Clean water eliminated effects of discharged drugs in fish
The development of new drugs is a good thing for both humans and animals. But unfortunately, the medications we take can have untoward consequences.
These pollutants impact wildlife. Several studies have shown that fish exposed to such waste can alter both their behavior and physiology.
One of the most common drugs that has been detected in nature is anxiety-suppressing medicine such as oxazepam (Sobril). Oxazepam is a type of drug used to treat anxiety and insomnia.
Earlier studies have shown that oxazepam can cause fish to take more and unnecessary risks and change their swimming behavior, which can make them easier prey.
However, no one has previously studied whether the effects of pharmaceutical pollutants disappear if the fish moves into water that is not contaminated.
Josefin Sundin and Fredrik Jutfelt at the Norwegian University of Science and Technology's (NTNU) Department of Biology carried out a study in spring 2015, and their results were recently published. They investigated how different levels of oxazepam impacted the freshwater fish burbot (Lota lota).
Burbot belongs to the cod family and have not been used very much in previous studies of this type. Burbot are nocturnal and thrive best on lake bottoms where they feed and hide. Burbot are found all along Norway's coast, except for Nordland county. They are also fished commercially.
The experiment was conducted at the Ar research station on the Swedish island of Gotland in the Baltic Sea. The researchers collected 200 burbot fry from a lake near Kräklingbo on the island. The juveniles were placed in 48 different tanks. There they were exposed to two different levels of oxazepam, while one group was not exposed and was used as a control group.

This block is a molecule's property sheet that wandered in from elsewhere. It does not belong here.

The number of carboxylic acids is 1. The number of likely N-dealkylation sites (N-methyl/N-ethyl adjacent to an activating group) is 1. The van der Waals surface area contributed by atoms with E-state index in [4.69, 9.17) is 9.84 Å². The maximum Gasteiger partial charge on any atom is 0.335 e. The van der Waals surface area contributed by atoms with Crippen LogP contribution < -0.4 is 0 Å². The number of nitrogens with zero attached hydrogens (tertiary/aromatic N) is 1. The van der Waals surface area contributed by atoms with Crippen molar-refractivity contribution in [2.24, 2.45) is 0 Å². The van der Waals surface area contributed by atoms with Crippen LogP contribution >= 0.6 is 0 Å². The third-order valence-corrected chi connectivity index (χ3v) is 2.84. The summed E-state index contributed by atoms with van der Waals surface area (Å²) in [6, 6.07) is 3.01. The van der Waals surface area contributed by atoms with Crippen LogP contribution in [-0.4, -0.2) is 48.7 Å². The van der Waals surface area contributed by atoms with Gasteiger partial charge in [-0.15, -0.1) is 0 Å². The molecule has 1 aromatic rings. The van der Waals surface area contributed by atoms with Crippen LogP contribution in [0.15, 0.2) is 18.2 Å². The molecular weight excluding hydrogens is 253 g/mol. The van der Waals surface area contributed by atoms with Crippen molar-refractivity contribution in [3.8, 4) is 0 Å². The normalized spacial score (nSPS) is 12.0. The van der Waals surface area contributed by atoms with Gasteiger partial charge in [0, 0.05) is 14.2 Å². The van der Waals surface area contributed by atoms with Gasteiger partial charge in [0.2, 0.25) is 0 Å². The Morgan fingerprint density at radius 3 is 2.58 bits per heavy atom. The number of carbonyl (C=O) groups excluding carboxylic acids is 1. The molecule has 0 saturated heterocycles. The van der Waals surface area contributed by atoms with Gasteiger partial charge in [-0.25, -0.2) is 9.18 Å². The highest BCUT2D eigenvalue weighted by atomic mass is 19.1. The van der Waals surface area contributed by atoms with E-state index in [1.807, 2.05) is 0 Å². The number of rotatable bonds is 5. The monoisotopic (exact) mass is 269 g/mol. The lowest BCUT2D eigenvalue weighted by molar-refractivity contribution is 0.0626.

The fish were exposed to oxazepam for six days, which is the time it takes for the drug to be absorbed into the body. The researchers then conducted behavior trials before the fish were placed in tanks with clean water.
The researchers studied the connection between the use of the drug and swimming activity, and behavior related to boldness.
"The fish were more active when they had been exposed to the drug. They used less energy for hiding and took greater risks," says Sundin.
After a few days in clean water, the effect of the drug was no longer noticeable.
"After we put the fish in clean water, the effect disappeared. Then they acted just like the control group," Sundin says.
"It turns out that with this fish and this drug, the fish's behavior returns to normal after it is back in clean water," she says.
Sundin finds it hopeful that the effect of the drug is reversible, as the study shows.
"If you address the problem and decrease the release of medicines into the system, the fish can recover," she says.
The discharge of medications into the environment via wastewater is a major global problem.
"Some of the contamination can be attributed to pharmaceutical manufacturers, but most comes from our own consumption. Our body doesn't absorb everything when we take the pills, so some ends up in the toilet. Medications are sometimes also flushed directly down the toilet. They then end up at a sewage treatment plant and get spread in wastewater discharge. Currently, the methods that purify wastewater don't remove drugs. There are ways to remove medicines, but right now they're too expensive," Sundin says.
Toward the sea
So far, most studies have investigated drugs that are discharged into fresh water, but Sundin believes it is just a matter of time before researchers begin to study the state of the sea.
"Pharmaceuticals have been found in the Baltic Sea," she says.
"And do you know what's been found in drinking water and even groundwater? Caffeine. It's present in such small quantities that we aren't affected, but wildlife could be," Sundin says.